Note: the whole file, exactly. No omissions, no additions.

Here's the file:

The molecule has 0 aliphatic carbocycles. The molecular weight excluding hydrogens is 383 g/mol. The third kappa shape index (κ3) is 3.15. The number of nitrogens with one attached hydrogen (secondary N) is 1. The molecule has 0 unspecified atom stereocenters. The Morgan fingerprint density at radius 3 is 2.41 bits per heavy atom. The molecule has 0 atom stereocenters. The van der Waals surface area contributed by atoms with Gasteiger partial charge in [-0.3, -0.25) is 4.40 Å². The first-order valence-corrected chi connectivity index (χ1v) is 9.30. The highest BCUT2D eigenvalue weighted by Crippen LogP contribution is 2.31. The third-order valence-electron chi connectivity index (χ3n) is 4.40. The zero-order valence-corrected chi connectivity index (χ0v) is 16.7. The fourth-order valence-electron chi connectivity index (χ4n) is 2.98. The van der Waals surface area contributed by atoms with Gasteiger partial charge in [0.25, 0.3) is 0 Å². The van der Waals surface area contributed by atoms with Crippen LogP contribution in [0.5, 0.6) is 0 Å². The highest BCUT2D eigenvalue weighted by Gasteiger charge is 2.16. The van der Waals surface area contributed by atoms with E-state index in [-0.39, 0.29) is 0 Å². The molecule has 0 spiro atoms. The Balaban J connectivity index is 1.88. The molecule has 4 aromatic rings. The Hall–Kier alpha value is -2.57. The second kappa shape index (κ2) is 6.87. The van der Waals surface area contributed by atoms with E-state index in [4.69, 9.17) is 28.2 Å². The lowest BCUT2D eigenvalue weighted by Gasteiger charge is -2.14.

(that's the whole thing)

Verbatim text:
The molecule has 0 aliphatic carbocycles. The molecular weight excluding hydrogens is 383 g/mol. The third kappa shape index (κ3) is 3.15. The number of nitrogens with one attached hydrogen (secondary N) is 1. The molecule has 0 unspecified atom stereocenters. The Morgan fingerprint density at radius 3 is 2.41 bits per heavy atom. The molecule has 0 atom stereocenters. The van der Waals surface area contributed by atoms with Gasteiger partial charge in [-0.3, -0.25) is 4.40 Å². The first-order valence-corrected chi connectivity index (χ1v) is 9.30. The highest BCUT2D eigenvalue weighted by Crippen LogP contribution is 2.31. The third-order valence-electron chi connectivity index (χ3n) is 4.40. The zero-order valence-corrected chi connectivity index (χ0v) is 16.7. The fourth-order valence-electron chi connectivity index (χ4n) is 2.98. The van der Waals surface area contributed by atoms with Gasteiger partial charge in [0.25, 0.3) is 0 Å². The van der Waals surface area contributed by atoms with Crippen LogP contribution in [0.5, 0.6) is 0 Å². The highest BCUT2D eigenvalue weighted by Gasteiger charge is 2.16. The van der Waals surface area contributed by atoms with E-state index in [-0.39, 0.29) is 0 Å². The molecule has 0 spiro atoms. The Balaban J connectivity index is 1.88. The molecule has 4 aromatic rings. The Hall–Kier alpha value is -2.57. The second kappa shape index (κ2) is 6.87. The van der Waals surface area contributed by atoms with E-state index in [4.69, 9.17) is 28.2 Å². The lowest BCUT2D eigenvalue weighted by Gasteiger charge is -2.14.